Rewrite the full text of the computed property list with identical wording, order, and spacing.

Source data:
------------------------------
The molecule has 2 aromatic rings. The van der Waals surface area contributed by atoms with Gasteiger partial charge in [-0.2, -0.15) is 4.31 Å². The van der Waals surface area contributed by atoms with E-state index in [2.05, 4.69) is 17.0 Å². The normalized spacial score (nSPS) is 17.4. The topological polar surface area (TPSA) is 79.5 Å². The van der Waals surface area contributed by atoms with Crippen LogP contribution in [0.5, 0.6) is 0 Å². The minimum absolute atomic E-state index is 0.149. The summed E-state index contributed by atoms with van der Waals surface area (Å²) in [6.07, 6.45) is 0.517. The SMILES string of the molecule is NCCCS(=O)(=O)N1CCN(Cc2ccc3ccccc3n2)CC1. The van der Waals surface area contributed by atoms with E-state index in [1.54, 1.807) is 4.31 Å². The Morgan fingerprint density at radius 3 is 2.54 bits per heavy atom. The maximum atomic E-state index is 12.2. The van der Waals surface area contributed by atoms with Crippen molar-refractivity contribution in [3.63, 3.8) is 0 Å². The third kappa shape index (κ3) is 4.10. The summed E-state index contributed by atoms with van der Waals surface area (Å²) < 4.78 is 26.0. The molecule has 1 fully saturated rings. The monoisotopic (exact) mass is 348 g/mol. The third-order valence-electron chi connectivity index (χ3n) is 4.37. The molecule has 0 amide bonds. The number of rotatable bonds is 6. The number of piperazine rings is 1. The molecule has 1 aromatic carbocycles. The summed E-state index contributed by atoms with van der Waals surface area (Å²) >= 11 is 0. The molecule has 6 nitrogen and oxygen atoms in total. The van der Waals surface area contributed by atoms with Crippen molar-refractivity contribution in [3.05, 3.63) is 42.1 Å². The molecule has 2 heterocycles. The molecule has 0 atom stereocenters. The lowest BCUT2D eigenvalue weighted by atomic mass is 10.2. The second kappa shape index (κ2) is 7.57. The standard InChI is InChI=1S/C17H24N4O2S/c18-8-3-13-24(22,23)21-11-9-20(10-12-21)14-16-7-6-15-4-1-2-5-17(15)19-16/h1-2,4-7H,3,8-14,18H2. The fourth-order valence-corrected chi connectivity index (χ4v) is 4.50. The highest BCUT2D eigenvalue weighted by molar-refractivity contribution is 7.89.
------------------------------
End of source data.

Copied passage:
The molecule has 2 aromatic rings. The van der Waals surface area contributed by atoms with Gasteiger partial charge in [-0.2, -0.15) is 4.31 Å². The van der Waals surface area contributed by atoms with E-state index in [2.05, 4.69) is 17.0 Å². The normalized spacial score (nSPS) is 17.4. The topological polar surface area (TPSA) is 79.5 Å². The van der Waals surface area contributed by atoms with Crippen LogP contribution in [0.5, 0.6) is 0 Å². The minimum absolute atomic E-state index is 0.149. The summed E-state index contributed by atoms with van der Waals surface area (Å²) in [6.07, 6.45) is 0.517. The SMILES string of the molecule is NCCCS(=O)(=O)N1CCN(Cc2ccc3ccccc3n2)CC1. The van der Waals surface area contributed by atoms with E-state index in [1.54, 1.807) is 4.31 Å². The Morgan fingerprint density at radius 3 is 2.54 bits per heavy atom. The maximum atomic E-state index is 12.2. The van der Waals surface area contributed by atoms with Crippen molar-refractivity contribution in [3.63, 3.8) is 0 Å². The third kappa shape index (κ3) is 4.10. The summed E-state index contributed by atoms with van der Waals surface area (Å²) < 4.78 is 26.0. The molecule has 1 fully saturated rings. The monoisotopic (exact) mass is 348 g/mol. The third-order valence-electron chi connectivity index (χ3n) is 4.37. The molecule has 0 amide bonds. The number of rotatable bonds is 6. The number of piperazine rings is 1. The molecule has 1 aromatic carbocycles. The summed E-state index contributed by atoms with van der Waals surface area (Å²) >= 11 is 0. The molecule has 6 nitrogen and oxygen atoms in total. The van der Waals surface area contributed by atoms with Crippen molar-refractivity contribution in [3.05, 3.63) is 42.1 Å². The molecule has 2 heterocycles. The molecule has 0 atom stereocenters. The lowest BCUT2D eigenvalue weighted by atomic mass is 10.2. The second kappa shape index (κ2) is 7.57. The standard InChI is InChI=1S/C17H24N4O2S/c18-8-3-13-24(22,23)21-11-9-20(10-12-21)14-16-7-6-15-4-1-2-5-17(15)19-16/h1-2,4-7H,3,8-14,18H2. The fourth-order valence-corrected chi connectivity index (χ4v) is 4.50. The highest BCUT2D eigenvalue weighted by molar-refractivity contribution is 7.89.